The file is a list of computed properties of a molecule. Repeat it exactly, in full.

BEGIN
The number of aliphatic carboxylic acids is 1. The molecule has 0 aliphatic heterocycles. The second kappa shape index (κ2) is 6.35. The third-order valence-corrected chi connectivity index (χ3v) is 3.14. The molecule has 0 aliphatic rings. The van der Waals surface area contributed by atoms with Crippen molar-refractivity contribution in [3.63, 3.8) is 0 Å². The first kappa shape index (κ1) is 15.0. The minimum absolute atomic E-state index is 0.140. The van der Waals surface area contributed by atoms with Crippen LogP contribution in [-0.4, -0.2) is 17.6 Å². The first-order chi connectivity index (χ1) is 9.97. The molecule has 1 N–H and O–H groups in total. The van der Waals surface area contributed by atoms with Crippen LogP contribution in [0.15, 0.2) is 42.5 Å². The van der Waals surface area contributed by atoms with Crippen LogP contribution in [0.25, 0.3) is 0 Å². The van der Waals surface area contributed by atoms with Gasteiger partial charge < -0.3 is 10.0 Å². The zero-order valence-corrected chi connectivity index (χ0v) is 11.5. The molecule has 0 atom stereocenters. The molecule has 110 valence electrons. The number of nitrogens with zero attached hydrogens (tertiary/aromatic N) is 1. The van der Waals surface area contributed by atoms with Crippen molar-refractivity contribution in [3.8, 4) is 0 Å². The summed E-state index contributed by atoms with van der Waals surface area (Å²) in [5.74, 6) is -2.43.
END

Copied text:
The number of aliphatic carboxylic acids is 1. The molecule has 0 aliphatic heterocycles. The second kappa shape index (κ2) is 6.35. The third-order valence-corrected chi connectivity index (χ3v) is 3.14. The molecule has 0 aliphatic rings. The van der Waals surface area contributed by atoms with Crippen molar-refractivity contribution in [3.63, 3.8) is 0 Å². The first kappa shape index (κ1) is 15.0. The minimum absolute atomic E-state index is 0.140. The van der Waals surface area contributed by atoms with Crippen LogP contribution in [-0.4, -0.2) is 17.6 Å². The first-order chi connectivity index (χ1) is 9.97. The molecule has 1 N–H and O–H groups in total. The van der Waals surface area contributed by atoms with Crippen LogP contribution in [0.15, 0.2) is 42.5 Å². The van der Waals surface area contributed by atoms with Crippen LogP contribution in [0.25, 0.3) is 0 Å². The van der Waals surface area contributed by atoms with Gasteiger partial charge < -0.3 is 10.0 Å². The zero-order valence-corrected chi connectivity index (χ0v) is 11.5. The molecule has 0 atom stereocenters. The molecule has 110 valence electrons. The number of nitrogens with zero attached hydrogens (tertiary/aromatic N) is 1. The van der Waals surface area contributed by atoms with Crippen molar-refractivity contribution in [3.8, 4) is 0 Å². The summed E-state index contributed by atoms with van der Waals surface area (Å²) in [5.74, 6) is -2.43.